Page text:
Let’s look at some pros and cons;
- Begins the cuticle and callus softening
- Relaxing and soothing
- Possible infection
- Possible cross-contamination
- Time consuming
- Saves time
- Can minimize cross contamination
- Clients don’t feel as pampered
- Must use efile and bits for effectiveness
I have been a recipient of both a waterless pedicure and a full soak pedicure. I have to say, I totally enjoy the full soak better.
Not that the dry pedicures I’ve received haven’t been beneficial or good. I personally like the relaxing time, I feel as though my feet are getting cleansed and I’m a bit skittish about having my toenails clipped and filed why dry. I find most Technicians clearly do not understand the proper way to do this.
On the other side, when I have received a dry pedicure, I find the time to be shorter and this is effective when on a time crunch.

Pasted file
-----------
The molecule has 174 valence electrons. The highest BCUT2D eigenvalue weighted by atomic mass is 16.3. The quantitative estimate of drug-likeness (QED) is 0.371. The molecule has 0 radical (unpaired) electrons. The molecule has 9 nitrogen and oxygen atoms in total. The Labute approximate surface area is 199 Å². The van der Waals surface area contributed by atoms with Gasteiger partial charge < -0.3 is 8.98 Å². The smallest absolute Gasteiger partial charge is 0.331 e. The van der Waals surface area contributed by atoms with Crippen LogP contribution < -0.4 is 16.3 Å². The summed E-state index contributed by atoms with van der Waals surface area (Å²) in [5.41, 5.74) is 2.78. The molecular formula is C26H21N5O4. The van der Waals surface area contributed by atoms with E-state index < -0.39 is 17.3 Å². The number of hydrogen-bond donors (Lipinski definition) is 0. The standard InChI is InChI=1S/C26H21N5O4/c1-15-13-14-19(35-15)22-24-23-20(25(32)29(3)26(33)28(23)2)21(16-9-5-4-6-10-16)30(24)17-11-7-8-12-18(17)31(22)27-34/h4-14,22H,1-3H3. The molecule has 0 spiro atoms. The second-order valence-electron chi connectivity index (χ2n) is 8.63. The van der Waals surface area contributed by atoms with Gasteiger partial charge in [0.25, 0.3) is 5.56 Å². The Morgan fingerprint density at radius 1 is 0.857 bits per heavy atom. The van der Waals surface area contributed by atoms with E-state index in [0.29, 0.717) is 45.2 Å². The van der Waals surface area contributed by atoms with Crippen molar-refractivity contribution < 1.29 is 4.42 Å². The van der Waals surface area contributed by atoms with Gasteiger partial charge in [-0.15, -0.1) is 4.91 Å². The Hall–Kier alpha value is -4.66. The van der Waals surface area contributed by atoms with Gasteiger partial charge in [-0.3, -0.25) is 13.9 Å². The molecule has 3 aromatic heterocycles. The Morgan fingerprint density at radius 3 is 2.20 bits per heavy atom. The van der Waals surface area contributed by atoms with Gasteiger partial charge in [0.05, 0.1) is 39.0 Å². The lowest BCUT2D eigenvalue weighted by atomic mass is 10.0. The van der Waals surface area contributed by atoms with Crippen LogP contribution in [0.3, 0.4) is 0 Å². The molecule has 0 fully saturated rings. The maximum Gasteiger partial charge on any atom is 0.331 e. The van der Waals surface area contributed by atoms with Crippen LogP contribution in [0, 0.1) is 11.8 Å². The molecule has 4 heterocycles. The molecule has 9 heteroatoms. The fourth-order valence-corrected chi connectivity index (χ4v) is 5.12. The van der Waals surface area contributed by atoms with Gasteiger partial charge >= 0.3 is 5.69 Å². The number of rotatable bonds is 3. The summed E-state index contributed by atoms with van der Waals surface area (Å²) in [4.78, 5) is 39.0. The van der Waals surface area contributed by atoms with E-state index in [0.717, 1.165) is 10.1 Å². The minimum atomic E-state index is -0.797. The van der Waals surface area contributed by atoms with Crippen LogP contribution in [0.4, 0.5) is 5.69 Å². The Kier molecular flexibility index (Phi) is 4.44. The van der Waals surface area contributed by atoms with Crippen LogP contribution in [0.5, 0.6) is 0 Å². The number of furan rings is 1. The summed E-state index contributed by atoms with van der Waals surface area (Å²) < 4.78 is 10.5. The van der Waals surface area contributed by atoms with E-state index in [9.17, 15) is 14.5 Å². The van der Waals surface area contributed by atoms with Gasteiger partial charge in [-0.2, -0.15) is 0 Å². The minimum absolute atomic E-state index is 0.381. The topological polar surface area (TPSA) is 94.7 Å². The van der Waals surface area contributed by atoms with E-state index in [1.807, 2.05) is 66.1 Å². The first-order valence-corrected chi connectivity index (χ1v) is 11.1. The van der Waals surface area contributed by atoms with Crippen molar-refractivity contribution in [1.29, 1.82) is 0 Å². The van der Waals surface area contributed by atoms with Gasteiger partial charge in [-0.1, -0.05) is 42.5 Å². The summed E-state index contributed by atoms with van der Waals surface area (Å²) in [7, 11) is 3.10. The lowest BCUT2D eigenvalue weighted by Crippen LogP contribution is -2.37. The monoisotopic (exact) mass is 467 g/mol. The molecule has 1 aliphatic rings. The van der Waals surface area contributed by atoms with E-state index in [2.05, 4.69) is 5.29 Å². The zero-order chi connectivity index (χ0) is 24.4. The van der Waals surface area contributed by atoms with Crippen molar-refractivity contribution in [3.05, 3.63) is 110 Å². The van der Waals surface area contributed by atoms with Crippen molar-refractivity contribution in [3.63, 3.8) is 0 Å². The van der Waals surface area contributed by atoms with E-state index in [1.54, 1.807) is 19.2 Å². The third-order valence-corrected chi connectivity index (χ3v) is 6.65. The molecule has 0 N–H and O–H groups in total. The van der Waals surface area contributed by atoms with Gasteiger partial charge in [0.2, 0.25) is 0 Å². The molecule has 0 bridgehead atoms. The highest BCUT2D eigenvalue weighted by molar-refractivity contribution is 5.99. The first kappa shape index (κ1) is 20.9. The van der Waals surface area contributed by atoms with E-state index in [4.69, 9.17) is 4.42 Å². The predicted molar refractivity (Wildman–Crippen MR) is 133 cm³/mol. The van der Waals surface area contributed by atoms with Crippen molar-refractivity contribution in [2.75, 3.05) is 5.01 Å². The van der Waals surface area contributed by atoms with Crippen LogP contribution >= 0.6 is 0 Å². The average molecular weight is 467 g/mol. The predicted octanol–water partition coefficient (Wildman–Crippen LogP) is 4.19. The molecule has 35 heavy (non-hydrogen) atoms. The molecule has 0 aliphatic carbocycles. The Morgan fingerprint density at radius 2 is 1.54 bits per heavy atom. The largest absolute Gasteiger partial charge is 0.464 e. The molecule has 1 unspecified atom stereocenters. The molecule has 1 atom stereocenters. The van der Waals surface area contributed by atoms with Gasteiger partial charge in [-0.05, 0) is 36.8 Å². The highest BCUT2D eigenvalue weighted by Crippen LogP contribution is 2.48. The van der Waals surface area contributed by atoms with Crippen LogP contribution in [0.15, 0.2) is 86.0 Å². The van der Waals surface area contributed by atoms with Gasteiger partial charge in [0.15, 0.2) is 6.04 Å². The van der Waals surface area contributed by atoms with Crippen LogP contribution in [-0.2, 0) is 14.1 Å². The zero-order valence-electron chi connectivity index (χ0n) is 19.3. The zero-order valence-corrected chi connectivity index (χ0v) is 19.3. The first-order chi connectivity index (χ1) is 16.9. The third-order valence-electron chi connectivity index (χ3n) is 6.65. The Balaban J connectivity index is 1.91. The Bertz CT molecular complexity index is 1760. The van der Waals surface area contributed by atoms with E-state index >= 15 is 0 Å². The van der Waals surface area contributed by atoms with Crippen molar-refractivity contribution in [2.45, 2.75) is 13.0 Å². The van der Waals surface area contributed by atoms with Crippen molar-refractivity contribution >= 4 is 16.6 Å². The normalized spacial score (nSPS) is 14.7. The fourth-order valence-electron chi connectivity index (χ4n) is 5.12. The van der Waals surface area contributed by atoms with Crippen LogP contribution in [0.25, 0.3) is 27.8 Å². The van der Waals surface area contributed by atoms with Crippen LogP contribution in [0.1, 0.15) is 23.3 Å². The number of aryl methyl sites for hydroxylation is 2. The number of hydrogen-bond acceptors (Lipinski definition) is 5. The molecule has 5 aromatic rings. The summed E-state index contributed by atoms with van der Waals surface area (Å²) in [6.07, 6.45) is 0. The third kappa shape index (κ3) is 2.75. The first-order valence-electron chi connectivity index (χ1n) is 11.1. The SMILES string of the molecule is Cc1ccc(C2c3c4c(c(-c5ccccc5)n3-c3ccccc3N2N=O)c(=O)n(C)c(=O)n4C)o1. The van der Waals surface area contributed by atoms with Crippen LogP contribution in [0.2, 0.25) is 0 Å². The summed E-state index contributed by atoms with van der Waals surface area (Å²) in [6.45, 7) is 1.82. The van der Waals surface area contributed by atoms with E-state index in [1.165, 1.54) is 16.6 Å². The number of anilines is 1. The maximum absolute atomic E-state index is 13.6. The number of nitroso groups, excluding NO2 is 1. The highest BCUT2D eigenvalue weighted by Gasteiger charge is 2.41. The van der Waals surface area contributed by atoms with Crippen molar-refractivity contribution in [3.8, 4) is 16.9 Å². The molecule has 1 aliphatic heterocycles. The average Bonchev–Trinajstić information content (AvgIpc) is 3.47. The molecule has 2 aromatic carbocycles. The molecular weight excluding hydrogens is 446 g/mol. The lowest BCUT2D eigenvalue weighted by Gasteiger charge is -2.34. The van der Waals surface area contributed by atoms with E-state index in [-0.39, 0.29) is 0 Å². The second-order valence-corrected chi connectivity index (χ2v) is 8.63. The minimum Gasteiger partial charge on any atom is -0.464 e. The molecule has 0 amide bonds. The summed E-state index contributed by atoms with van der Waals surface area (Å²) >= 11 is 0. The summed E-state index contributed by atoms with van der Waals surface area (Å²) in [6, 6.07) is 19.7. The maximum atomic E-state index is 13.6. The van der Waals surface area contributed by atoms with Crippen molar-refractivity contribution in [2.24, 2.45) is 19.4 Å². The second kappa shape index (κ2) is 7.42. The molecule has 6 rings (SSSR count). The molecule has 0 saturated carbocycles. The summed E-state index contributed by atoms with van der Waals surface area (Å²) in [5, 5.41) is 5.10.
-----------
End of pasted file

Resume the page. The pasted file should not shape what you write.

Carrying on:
And, with both procedures, the most important thing to me is proper cleaning and disinfection. I am always looking at these processes, regardless of where I go and what service is provided.
Everyone will have a different take away from this article. What I want to make clear is don’t let someone else make the decision for you.
As with everything, be informed and educated on what you want to do. If you wish to pivot to dry pedicures…..go get a few. Feel it, experience it, learn from it. The same with a soaking pedicure.
Consider all aspects.
- What is your ultimate goal
- Who is your clientele
- What will YOU enjoy
- Can you grow from your processes
Whatever your situation may be I’m here if you need me. Visit our website and search our archives for Tinea Pedis and other topics you might find interesting.
And, if attending the Nail Tech Event of the Smokies, Utah Nail Expo or Premiere Orlando….be sure to come by our booth for a demo of the amazing foot care products we carry which, you can use wet…..or dry!